The linear model of innovation management (Kline and Rosenberg, 1986) seems not applicable in cases of innovation requiring a considerable amount of knowledge creation (Charue-Duboc, 2007; Charue-Duboc and Midler, 2002).
Furthermore innovation perturbs established firm’s systems of production and marketing at different scale, depending on the distance to current technological competences and linkages to market and customers (Abernathy and Clark, 1985).
Exploration through multi-project lineage management has been highlighted as effective for the innovation performance of a firm (Maniak and Midler, 2014). Such approach to innovation might lead the firm to build innovation capabilities if the innovation portfolio is managed with political astuteness and learning perspective (Börjesson et al., 2014), as well as to enhance value capturing through the re-evaluation of the opportunities and the assets built during each exploration project (Maniak et al., 2014).
As further element to give guidance to the exploration process, scholars identified a new type of 42
project called “exploration project”, which aims to explore promising value arenas, discovering and adjusting along the project its specifications, strategic impact, required partners, etc., and by applying the expansive logic (Lenfle, 2016, 2008). The management of such projects requires shifting from a “cost-quality-lead time” control perspective to a learning-based project management perspective.
Performance of exploration accomplished by teams appears to be linked to the consideration of the Full Value of an innovation integrated in a system, and to the Full-Value-guided project governance steering upfront the exploration process itself toward a coherent alignment with the firm strategy (Maniak, 2010; Midler et al., 2012).
This implies to manage and evaluate in parallel the triple impact of the project: (1) on direct profit, since the disruptive offer can eventually be a successful “blue ocean” market success (Kim & Mauborgne, 2004) (2) on firm resource and competences, since the project can be a commercial failure but provide a critical update on firm competitive advantage (Brady & Davies, 2004; Maidique & Zirger, 1985; Maniak & Midler, 2014) (3) on new exploration path discovery as project can be seen as transitory frame fostering competences redeployment (Charue-Duboc, 2007). Another issue with performance in innovation management refers to the paradox of local/global horizons of exploitation and exploration. Certain sustainable, disruptive and systemic innovations have local explorations, but for the firms they should be part of a global-scale deployment. A potential solution to such paradox has been suggested in the case of the EV, by embarking simultaneous explorations, in order to build different scenarios and drive a successful deployment by unexpected combinations (Charue-Duboc and Midler, 2011).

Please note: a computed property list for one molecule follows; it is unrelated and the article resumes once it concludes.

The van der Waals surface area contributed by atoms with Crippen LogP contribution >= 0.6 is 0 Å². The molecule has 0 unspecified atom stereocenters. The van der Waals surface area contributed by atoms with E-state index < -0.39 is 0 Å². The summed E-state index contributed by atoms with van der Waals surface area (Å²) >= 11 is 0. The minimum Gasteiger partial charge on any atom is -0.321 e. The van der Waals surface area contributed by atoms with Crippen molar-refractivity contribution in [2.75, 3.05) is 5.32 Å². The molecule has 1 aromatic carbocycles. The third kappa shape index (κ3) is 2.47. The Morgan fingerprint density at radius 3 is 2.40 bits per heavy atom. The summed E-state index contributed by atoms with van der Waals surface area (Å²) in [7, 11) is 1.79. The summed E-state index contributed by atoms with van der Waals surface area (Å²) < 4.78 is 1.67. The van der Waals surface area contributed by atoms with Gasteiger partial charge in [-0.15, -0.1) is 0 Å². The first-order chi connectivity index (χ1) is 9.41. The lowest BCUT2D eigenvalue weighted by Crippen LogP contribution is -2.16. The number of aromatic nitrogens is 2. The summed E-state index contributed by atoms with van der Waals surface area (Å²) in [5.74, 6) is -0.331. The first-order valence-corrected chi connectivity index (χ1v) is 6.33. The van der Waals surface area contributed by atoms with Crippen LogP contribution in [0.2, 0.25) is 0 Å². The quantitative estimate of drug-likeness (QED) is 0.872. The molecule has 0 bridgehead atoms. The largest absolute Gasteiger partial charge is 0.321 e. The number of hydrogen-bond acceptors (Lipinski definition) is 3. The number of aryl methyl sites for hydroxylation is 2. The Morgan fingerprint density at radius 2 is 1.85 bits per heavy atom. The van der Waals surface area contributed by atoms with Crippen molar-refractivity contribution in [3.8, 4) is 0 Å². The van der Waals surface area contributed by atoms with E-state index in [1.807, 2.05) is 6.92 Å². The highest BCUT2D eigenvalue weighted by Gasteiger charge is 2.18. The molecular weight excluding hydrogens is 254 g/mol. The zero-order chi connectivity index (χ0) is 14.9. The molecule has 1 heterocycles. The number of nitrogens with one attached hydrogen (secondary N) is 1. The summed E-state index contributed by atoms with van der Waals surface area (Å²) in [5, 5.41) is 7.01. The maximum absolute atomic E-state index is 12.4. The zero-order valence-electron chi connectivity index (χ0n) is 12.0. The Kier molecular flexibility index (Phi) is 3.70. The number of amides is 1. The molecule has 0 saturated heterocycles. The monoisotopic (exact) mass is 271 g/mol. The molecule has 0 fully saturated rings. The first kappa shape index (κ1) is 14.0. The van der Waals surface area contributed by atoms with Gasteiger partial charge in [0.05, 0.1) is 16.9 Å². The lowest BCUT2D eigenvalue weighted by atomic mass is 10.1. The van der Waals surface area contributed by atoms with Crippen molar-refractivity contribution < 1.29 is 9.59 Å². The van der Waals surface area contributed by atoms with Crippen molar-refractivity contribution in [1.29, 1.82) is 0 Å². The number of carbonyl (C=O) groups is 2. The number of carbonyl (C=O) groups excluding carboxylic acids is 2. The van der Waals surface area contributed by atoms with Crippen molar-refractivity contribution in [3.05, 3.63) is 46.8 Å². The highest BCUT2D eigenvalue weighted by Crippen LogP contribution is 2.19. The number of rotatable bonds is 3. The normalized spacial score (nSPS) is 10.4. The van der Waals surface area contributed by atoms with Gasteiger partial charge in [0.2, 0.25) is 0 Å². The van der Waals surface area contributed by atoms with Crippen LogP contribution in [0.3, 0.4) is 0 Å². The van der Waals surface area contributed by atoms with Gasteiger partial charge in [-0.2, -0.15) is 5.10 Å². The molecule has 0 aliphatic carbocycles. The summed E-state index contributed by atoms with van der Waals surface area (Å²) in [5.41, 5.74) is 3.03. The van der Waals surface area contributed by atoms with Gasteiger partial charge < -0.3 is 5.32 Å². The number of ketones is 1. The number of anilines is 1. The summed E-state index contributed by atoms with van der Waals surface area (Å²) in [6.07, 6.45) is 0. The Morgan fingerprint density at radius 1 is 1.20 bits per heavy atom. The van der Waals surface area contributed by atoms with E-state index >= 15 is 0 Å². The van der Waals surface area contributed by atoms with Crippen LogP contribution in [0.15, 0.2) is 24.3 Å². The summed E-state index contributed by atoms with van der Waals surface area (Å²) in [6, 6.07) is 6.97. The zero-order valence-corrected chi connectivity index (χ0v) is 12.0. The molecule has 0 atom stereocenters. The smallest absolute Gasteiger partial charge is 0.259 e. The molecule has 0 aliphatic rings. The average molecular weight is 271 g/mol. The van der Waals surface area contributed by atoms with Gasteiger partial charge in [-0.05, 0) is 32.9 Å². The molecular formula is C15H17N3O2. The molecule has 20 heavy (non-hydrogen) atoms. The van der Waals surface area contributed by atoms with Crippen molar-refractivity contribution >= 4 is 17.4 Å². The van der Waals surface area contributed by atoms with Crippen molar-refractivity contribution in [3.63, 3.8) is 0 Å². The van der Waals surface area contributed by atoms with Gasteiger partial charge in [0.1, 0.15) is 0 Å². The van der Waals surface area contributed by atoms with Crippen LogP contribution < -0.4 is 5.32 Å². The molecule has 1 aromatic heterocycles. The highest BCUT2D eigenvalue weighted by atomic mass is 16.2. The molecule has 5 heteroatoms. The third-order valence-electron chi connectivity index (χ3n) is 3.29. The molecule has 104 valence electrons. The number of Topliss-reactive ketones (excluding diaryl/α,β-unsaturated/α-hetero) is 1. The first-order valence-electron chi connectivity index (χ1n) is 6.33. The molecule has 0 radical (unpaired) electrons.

The above peculiarities of innovation management impacts also the processes of business model design, which must orchestrate firm’s action toward successful innovation deployment, and are per se an object of innovation. Business models can nowadays be perceived as “schemas that organize managerial understandings about the design of firms’ value-creating activities and exchanges”(Martins et al., 2015), and in the dynamics perspective of a trial and error process, they can enable knowledge transfer mechanisms from individuals to the organization (Sosna et al., 2010).